When Franklin Roosevelt was president, they went both directions. At first they tried forming gigantic coalitions of companies and controlling them, in the National Recovery Administration period. And that was ruled Yeah, by the Supreme Court, which by then included Brandeis. At first FDR’s team was dominated by people who basically wanted to follow the old Teddy Roosevelt idea, of using the public government to regulate private monopolies. But in practice that didn’t work very well. And then the Court said this is not the way America works; we distribute power rather than concentrate it. So after a short period of confusion FDR reversed course and said, lets try the anti-monopoly route. Let’s do the exact opposite thing.
So they went back to what Wilson had started in 1913 and picked up that antimonopoly revolution right where it’d been cut short by World War I. And one of the key guys they hired was a lawyer named Thurmond Arnold, who was put in charge of applying antitrust law to big industry. But they also used other forms of antimonopoly law to go against the chain stores and to take on the banking system and the power concentrated in Wall Street. One of the main goals of the New Dealers was to ensure that most banks were located in the state where they did business, even the community where they did business.
Oh yes, that was an interesting chapter. In fact, that was also their bailout strategy. Instead of bailing out the banking system from the top down, like we just finished doing, they built a new system, almost, from the bottom up.
This period of the New Deal saw the completion of the second American Revolution, which had been started by Wilson and Brandeis in 1912 and 1913. The torch was then carried on by Truman, and carried on by Eisenhower, who, though he may have been a Republican was also a small-town boy, a populist . . .
I wouldn’t call JFK necessarily part of the populist American tradition, but certainly Lyndon Johnson was. And Nixon didn’t stop it…
So were they still vigorously enforcing antitrust when Nixon was president?
Right through Nixon.
But you also had these enormous conglomerate companies then. You remember ITT.
Yes, what happened is there was this loophole in antitrust. The basic rule was that we’re going to limit you to running no more than, say, a third of the aluminum business, but no more.
So they had a cutoff?
Yeah, they generally aimed to have at least three or four companies sharing any important industrial activity. But the loophole was that they did not stop these same companies from investing in unrelated businesses. So when a big industrial corporation made extra profits, they were allowed to invest those profits pretty much as they saw fit. So you ended up with a company like RCA, which made televisions, also in the frozen food business for a while, and the rental car business for a while. These conglomerates weren’t necessarily that efficient, but they weren’t monopolies either.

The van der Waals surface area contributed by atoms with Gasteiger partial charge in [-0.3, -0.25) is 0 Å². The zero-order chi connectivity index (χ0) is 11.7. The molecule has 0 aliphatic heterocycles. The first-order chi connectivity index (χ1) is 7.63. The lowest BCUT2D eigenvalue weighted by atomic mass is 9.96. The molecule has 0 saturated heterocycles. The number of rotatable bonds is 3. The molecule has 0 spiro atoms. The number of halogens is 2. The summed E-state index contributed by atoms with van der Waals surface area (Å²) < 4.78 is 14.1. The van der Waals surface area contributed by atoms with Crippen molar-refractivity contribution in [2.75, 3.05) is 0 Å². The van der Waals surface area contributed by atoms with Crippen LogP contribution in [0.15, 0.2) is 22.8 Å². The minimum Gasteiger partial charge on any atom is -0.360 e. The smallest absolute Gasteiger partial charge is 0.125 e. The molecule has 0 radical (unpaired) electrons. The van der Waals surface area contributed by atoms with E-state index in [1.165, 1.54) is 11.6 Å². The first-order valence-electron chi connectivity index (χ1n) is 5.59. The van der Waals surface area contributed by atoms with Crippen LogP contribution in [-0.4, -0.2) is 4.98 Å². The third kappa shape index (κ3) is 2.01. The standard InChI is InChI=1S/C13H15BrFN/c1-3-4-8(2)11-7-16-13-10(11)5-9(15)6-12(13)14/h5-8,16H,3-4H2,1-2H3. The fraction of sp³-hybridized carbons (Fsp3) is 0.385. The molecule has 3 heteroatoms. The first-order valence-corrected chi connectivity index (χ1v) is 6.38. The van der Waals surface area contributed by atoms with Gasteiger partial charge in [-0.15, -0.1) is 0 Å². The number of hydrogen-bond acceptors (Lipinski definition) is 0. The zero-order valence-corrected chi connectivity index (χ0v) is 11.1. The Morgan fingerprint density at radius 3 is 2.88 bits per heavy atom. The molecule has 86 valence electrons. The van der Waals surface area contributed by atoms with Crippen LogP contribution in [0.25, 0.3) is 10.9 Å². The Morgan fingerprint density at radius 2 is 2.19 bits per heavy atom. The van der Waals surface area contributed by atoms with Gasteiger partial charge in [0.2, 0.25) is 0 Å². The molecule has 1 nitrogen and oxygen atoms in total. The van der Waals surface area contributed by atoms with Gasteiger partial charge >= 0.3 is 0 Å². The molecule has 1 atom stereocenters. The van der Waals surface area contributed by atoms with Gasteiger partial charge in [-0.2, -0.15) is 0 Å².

Let me give you an interesting example from that era. Do you remember André Schiffrin?
He was a famous book editor, he was at Pantheon and later the New Press. He wrote several books about the publishing industry, and in one of them, he tells the story of the merger of Random House and Alfred A. Knopf in 1960. The day after the merger is announced the attorney general called, very concerned about it. But those two companies combined were only 1 percent of the market. And you look today, the entire publishing industry is basically controlled by a handful of companies, and no attorney general gives a damn.
I’ve seen similar cases from the mid-sixties in the beer business. The Supreme Court forced Pabst to unwind a merger with Blatz because their combined market share would have been 4.49 percent.
That was blocked?
Okay. How does that industry look now?
Well, now there’s two foreign companies, Anheuser-Busch InBev, which is controlled out of Brazil, and MillerCoors, which is controlled out of London. And those companies control about 80% of the US market. And until recently they controlled about 90% of the market.
Jesus Christ. What happened? How did we go from being worried when someone was going to control 4.49 percent of the market, to now we don’t care when two companies control 80 percent of the market? What the hell happened?
Well, legally what happened was that in the early days of the Reagan Administration, one of their very first actions was to say, hey, these anti-monopoly laws and antitrust laws that you use to make markets, and create competition, and spread out opportunity, and insure industrial liberty, and, protect our democratic institutions—all these many laws that make up our competition policy, wouldn’t it be better if we take all of these laws and simplify them, so we aim at one outcome only, efficiency? Because if we are able to make our economy more efficient, we’d be able to produce more stuff for you, the consumer. Won’t that be a swell world to live in, with more stuff for you, the consumer?
So all of a sudden it’s all about the consumer. All the stuff you’re saying about industrial liberty and freedom from bigness, private governance, whatever, industrial feudalism, all that’s gone and it’s about the consumer and prices?